In this webinar, Andrea Kramer, Conservation Scientist with the Chicago Botanic Garden, describes each potential production step where genetic diversity can be lost and outline 10 rules to assist in the collection and production of native plant material for restoration, providing justification for, and examples of why, each rule is important.
Sagebrushes are champion chemists and famous for their abundant and complex volatile bouquets. The chemical make-up of sagebrushes plays important roles in plant fitness and survival and is an unseen but fundamental component of sagebrush habitats. In this webinar, Justin Runyon, Research Entomologist, USFS RMRS, discusses the diversity, distribution, possible functions, and potential restoration use of sagebrush chemistry, focusing on volatiles.
In this webinar, James H. Cane with the USDA-ARS Pollinating Insect Research Unit at the Utah State University, provides a brief review of bee life histories and identifies common native forbs of the Great Basin that are attractive to native bee communities (and those in use now that are of little value to bees), to help land managers choose pollinator-friendly native wildflowers in restoration.
This webinar focuses on insects that have contributed to seed production problems in native plant production over the past two decades on the Colorado Plateau and in the Great Basin. The webinar was presented by Bob Hammon, Entomology/Agronomy Extension Agent, Tri River Extension Area.
This webinar presented by Roger Rosentreter, BLM Idaho Retired State Botanist, describes a method for quickly assessing sage-grouse food availability and value. Grouping species into palatability groups make field sampling and analysis more reasonable and can assist in the development of management recommendations for sage-grouse.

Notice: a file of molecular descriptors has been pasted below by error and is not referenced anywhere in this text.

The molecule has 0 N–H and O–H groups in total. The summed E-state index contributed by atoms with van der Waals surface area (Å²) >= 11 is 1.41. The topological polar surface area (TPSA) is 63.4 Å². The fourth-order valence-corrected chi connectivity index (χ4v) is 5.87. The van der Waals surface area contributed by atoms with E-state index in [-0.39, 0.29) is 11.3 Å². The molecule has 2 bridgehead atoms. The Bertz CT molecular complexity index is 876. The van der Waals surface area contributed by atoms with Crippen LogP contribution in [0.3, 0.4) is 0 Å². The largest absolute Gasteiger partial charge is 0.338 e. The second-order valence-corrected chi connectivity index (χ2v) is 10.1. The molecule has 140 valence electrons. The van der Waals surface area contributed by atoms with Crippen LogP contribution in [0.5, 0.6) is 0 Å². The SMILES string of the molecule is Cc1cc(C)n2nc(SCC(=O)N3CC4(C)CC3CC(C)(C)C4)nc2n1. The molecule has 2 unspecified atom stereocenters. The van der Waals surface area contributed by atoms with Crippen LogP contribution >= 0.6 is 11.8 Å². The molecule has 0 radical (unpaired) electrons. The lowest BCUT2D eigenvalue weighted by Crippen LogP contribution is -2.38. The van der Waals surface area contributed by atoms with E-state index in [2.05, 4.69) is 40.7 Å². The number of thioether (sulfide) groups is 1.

This webinar discusses a strategic approach developed by an interagency, Western Association of Fish and Wildlife Agencies working group for conservation of sagebrush ecosystems, Gunnison sage-grouse, and greater sage-grouse. It uses information on (1) factors that influence sagebrush ecosystem resilience to disturbance and resistance to nonnative invasive plants and (2) distribution and relative abundance of sage-grouse populations to address persistent ecosystem threats, such as nonnative invasive plants and wildfire, and anthropogenic threats, such as oil and gas development and agronomic conversion, and to develop effective management strategies.
Webinar was presented by Jeanne Chambers, US Forest Service – Rocky Mountain Research Station and hosted by the Great Northern, Southern Rockies, and Great Basin Landscape Conservation Cooperatives
In this webinar, Ed Kleiner, Comstock Seed, Gardnerville, NV, discusses the parameters of native seed collection including collection techniques, permitting, certification, and market trends which are moving toward local genetic sources and provisional seed zones.
See also the National Cohesive Strategy’s Western Region website.
The National Cohesive Wildland Fire Management Strategy is a strategic push to work collaboratively among all stakeholders and across all landscapes, using best science, to make meaningful progress towards the three goals:
- Resilient Landscapes
- Fire Adapted Communities
- Safe and Effective Wildfire Response
Vision: To safely and effectively extinguish fire when needed; use fire where allowable; manage our natural resources; and as a nation, to live with wildland fire.